Saturday, December 8th, 2012
Opinion & Analysis by Burin Kantabutra
I have no problem with the DSI charging Abhisit Vejjajiva and Suthep Thaugsuban for authorising the killing of anti-government protesters during the 2010 unrest, especially since it filed 213 legal cases against the red shirts and arrested and prosecuted 295 UDD members. No one is above the law.
But I am concerned that Section 70 of our Criminal Code states that those who act on the orders of their commanders are protected from prosecution. That’s the so-called Nuremburg Defence, used by the Nazis in their war crimes trials to justify, among other things, the murder of millions of Jews. As Martin Luther King, Jr noted, ”We should never forget that everything Hitler did in Germany was ‘legal’ and everything the Hungarian freedom fighters did in Hungary was ‘illegal’.”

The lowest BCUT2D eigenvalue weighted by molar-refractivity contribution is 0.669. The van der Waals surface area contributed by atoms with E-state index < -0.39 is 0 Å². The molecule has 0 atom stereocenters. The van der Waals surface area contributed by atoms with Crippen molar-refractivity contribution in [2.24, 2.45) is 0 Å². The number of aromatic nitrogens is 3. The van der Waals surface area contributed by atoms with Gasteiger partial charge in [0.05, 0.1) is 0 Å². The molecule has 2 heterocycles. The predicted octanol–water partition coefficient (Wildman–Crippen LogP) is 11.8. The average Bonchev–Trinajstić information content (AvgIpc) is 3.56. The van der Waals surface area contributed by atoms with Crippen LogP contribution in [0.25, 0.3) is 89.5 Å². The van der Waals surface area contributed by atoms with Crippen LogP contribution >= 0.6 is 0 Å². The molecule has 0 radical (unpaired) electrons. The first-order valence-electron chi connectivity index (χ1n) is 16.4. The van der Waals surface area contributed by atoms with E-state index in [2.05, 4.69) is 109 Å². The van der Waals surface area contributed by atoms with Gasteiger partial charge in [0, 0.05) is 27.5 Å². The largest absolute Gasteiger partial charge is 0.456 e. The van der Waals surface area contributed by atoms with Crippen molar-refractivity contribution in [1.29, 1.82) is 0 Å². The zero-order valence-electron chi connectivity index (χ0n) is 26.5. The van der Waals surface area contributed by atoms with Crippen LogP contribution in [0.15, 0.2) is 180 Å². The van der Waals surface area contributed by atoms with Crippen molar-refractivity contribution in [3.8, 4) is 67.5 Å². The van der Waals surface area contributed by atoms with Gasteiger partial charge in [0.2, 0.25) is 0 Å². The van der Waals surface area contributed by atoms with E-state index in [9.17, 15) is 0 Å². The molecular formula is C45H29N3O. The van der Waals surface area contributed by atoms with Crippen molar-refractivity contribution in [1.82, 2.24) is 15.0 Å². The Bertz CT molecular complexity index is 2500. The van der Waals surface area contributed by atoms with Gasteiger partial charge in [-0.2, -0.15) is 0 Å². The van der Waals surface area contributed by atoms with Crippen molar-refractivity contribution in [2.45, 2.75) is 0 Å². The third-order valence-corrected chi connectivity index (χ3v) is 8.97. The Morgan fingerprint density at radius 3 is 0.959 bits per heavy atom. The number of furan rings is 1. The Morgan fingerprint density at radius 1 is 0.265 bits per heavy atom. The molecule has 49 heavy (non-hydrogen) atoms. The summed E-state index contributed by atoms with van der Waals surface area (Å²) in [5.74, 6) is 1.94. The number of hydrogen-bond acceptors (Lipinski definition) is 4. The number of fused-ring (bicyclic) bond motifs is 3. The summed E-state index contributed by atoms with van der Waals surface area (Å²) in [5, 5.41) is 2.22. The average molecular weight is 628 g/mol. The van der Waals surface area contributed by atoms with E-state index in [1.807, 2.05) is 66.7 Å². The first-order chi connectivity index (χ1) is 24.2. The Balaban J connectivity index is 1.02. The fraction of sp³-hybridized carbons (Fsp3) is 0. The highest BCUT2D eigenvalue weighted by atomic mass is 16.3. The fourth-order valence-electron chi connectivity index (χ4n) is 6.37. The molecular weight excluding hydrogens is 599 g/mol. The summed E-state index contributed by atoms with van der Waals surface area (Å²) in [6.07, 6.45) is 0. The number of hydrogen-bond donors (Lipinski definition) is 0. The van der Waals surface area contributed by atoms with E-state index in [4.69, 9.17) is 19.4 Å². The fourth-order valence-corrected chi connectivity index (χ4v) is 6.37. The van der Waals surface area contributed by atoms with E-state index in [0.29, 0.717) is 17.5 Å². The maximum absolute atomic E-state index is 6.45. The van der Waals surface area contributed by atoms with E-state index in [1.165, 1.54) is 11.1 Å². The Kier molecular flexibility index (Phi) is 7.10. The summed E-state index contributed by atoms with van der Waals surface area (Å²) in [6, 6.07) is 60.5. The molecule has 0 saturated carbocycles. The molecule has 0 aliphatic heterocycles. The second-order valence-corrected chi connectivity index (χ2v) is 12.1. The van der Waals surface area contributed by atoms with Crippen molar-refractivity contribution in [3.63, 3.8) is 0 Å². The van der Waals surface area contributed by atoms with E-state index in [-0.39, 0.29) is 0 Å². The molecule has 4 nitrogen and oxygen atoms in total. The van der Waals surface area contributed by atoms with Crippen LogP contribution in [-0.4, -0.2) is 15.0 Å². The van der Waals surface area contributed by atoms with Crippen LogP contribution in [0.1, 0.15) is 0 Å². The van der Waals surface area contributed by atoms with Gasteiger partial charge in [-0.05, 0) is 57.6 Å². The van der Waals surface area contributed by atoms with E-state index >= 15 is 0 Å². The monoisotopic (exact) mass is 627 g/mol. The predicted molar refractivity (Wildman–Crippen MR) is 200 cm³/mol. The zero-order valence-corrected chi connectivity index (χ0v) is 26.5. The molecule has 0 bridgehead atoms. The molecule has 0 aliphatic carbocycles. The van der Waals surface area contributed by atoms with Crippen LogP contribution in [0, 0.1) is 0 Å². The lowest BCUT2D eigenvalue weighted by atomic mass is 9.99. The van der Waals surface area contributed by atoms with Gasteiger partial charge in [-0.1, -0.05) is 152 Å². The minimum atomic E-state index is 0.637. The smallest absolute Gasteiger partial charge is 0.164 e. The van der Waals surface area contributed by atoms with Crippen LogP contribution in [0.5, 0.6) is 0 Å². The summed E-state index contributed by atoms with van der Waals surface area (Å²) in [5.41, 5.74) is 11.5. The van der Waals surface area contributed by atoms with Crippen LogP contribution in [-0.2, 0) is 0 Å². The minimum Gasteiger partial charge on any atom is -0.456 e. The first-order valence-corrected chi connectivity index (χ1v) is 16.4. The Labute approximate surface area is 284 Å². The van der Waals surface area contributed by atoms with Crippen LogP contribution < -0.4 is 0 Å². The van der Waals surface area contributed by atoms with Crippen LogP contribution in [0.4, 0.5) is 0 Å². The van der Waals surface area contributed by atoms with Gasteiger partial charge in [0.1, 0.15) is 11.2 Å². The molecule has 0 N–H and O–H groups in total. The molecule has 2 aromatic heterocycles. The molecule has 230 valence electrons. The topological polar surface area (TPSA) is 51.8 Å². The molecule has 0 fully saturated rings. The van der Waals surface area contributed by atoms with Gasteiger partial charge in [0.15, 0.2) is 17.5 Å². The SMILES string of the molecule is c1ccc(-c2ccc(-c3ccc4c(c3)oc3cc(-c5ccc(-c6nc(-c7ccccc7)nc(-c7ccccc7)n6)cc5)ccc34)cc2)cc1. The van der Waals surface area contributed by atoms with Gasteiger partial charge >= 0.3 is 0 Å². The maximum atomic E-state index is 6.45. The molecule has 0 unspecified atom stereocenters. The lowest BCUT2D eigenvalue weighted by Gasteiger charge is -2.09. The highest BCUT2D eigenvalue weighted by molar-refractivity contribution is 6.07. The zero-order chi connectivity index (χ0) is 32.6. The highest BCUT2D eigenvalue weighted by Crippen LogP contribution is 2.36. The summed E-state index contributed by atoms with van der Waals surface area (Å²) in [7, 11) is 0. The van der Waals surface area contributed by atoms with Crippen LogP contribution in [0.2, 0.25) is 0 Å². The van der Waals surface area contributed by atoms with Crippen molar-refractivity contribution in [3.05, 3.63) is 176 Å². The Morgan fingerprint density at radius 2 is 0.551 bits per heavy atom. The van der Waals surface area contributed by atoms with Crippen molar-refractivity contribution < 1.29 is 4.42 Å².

Or, as Admiral Mike Mullen, former chairman, the U.S. Joint Chiefs of Staff, said, ”Few things are more damaging to our democracy than a military officer who doesn’t have the moral courage to stand up for what’s right or the moral fiber to step aside when circumstances dictate.”
All must be accountable for their acts, even if done under orders – although the degree of culpability is lessened by that fact.
Even the lowest ranking soldier must have a sense of right and wrong, and not just be an unthinking,unfeeling inhuman drone or robot.
Thus, the soldiers who used excessive firepower against misidentified non-combatant civilians, murdering four Muslims at Nong Chik and wounding others, those who used excessive force at the Krue Se Mosque massacre, or if in the future, those who follow their commanders and stage a violent coup d’etats, must all be brought to justice along with their commanders- even if that person is the army chief, or even, the prime minister.